Cooldown: I Hate Static Stretching So I Don’t Do It – Part 2

In my last post I talked a bit about different cooldowns that you can perform after your workout, including active stretching, which can be beneficial for lengthening muscles and tendons.  I highly recommend performing a cooldown, which incorporates either active stretching and/or what I discuss in this post.  Another type of cooldown, which can be just as beneficial, if not more, is foam and/or ball rolling with eccentric lowering exercises.  This type of cooldown will address mobility issues within the muscle, which is commonly affected because muscle fibers, which undergo micro tearing when we run and perform other types of exercise, haven’t properly repaired.

If you run today, it will typically take the muscle fibers a couple of weeks to repair from this run.  But who waits two weeks before their next run for the fibers to properly repair?  So, we can facilitate this repair process with foam and/or ball rolling with eccentric exercises.

So What’s the Issue?
The problem with muscle fibers that don’t properly heal and repair after a run, or strengthening workout, is that they clump together and they’re not in their normal proper arrangement or alignment.  Scar tissue can develop in this area as well.  This decreases the mobility in this area of the muscle tissue and causes this area of tissue to be under more stress the next time we run.  This can increase the risk of significant injury in that area of the muscle, as well as affect the function of the joint(s) connected to that muscle through tendons.  This can also lead to compensations in which other muscles are used instead.  This can cause these compensatory muscles to get overused and tight as well, further increasing the risk of injury.  A prime example of an overused compensatory muscle is the TFL or tensor fascia latae, which is located on the front (just under the hip) and towards the outside of upper leg.  An overused TFL can contribute to the development of a whole host of injuries, including iliotibial (IT) band syndrome, plantar fasciitis, knee pain, just to name a few.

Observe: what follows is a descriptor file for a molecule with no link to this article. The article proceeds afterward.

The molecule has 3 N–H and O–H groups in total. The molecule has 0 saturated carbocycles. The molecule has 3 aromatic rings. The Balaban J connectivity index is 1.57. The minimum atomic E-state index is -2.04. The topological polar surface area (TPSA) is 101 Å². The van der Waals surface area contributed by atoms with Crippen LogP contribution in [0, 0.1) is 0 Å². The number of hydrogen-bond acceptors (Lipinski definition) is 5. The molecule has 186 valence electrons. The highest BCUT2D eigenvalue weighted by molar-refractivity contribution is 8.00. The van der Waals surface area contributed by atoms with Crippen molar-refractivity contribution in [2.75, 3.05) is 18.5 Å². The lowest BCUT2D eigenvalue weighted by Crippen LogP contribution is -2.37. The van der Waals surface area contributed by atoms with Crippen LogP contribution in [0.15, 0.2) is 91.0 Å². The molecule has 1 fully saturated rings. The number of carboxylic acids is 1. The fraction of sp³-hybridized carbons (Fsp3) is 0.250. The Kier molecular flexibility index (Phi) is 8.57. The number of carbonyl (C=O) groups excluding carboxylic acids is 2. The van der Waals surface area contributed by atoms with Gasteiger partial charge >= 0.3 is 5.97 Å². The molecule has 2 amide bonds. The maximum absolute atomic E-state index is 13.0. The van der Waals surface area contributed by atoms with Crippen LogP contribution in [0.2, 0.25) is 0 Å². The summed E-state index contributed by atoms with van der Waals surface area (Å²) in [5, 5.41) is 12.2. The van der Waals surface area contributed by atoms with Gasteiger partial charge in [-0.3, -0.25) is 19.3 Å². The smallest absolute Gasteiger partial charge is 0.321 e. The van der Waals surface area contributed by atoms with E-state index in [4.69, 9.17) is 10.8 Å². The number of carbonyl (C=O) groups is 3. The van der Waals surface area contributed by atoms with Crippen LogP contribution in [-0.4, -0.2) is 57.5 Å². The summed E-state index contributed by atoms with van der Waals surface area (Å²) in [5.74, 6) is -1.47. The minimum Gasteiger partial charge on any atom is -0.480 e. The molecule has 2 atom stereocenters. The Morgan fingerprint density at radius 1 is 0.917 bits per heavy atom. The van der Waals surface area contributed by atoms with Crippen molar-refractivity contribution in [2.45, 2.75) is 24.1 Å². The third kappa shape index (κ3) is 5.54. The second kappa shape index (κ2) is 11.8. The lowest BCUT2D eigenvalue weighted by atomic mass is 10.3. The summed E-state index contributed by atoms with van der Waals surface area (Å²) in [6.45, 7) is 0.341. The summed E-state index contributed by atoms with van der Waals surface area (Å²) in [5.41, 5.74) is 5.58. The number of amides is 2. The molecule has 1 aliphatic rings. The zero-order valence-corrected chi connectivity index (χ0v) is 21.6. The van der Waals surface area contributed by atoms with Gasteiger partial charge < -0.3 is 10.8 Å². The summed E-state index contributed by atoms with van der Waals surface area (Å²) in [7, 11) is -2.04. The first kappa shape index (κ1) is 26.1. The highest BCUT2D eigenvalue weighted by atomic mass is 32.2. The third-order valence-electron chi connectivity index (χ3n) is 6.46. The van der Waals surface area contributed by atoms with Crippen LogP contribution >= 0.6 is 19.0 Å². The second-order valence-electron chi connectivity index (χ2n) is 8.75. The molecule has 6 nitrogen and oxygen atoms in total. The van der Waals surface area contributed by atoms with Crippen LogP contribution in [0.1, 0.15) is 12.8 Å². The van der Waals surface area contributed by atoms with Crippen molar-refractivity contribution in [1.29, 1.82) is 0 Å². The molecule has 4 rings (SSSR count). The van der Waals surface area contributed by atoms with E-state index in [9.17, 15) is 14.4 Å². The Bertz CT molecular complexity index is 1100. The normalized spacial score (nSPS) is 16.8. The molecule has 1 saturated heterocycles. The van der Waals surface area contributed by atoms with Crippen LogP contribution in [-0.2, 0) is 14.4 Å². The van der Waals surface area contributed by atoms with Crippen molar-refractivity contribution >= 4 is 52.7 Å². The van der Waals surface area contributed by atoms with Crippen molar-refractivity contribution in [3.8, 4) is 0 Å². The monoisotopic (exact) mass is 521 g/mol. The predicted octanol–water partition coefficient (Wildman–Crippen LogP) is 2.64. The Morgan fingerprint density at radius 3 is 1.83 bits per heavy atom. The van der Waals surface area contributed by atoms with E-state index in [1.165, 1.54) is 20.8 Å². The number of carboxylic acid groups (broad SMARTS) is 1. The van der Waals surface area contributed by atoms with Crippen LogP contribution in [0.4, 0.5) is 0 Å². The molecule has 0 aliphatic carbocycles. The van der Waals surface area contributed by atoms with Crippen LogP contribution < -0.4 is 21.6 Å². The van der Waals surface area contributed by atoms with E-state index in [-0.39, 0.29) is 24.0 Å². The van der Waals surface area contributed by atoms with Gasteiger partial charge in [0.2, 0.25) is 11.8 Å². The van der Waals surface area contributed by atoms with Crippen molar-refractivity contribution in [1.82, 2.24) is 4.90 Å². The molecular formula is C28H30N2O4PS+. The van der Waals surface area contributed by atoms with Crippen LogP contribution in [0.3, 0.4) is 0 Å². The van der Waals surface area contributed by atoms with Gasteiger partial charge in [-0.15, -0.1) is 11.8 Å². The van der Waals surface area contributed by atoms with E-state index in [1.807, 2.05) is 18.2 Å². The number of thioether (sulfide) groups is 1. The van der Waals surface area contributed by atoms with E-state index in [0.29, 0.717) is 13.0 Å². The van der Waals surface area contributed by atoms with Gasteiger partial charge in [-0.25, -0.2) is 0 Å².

Step 1 To Addressing This Issue
A great way to break up the clumps of muscle fibers and scar tissue is by rolling, either with a foam roller, lacrosse/tennis ball, or other devices, such as The Stick.  I highly recommend using a foam roller and lacrosse ball.  Basically, you will slowly roll on the muscle for 30-60 seconds and then identify areas in the muscle that are sore or tender.  This is where the clumps of muscle fibers and scar tissue are located.  Now apply pressure by resting the foam roller or ball on this area for 30 seconds.  You might also increase the amount of pressure by crossing the non-rolling leg.  By rolling and applying pressure you will break up the clumps and scar tissue.   This can also cause that area of the muscle to relax.

Some areas in which muscle tissue mobility is compromised in most runners, which I recommend that you roll include:

∙ Hip flexors/quadriceps – roll along the front of the upper leg from just above the knee to just below the pelvis/hips

∙ TFL – it may be best to use a ball, roll on the front and slightly to the outside of the upper thigh, just below the pelvis

∙ Adductors – roll along the inner thighs

∙ Hamstring – roll on the back of the upper leg from just above the knee to just below the hips/pelvis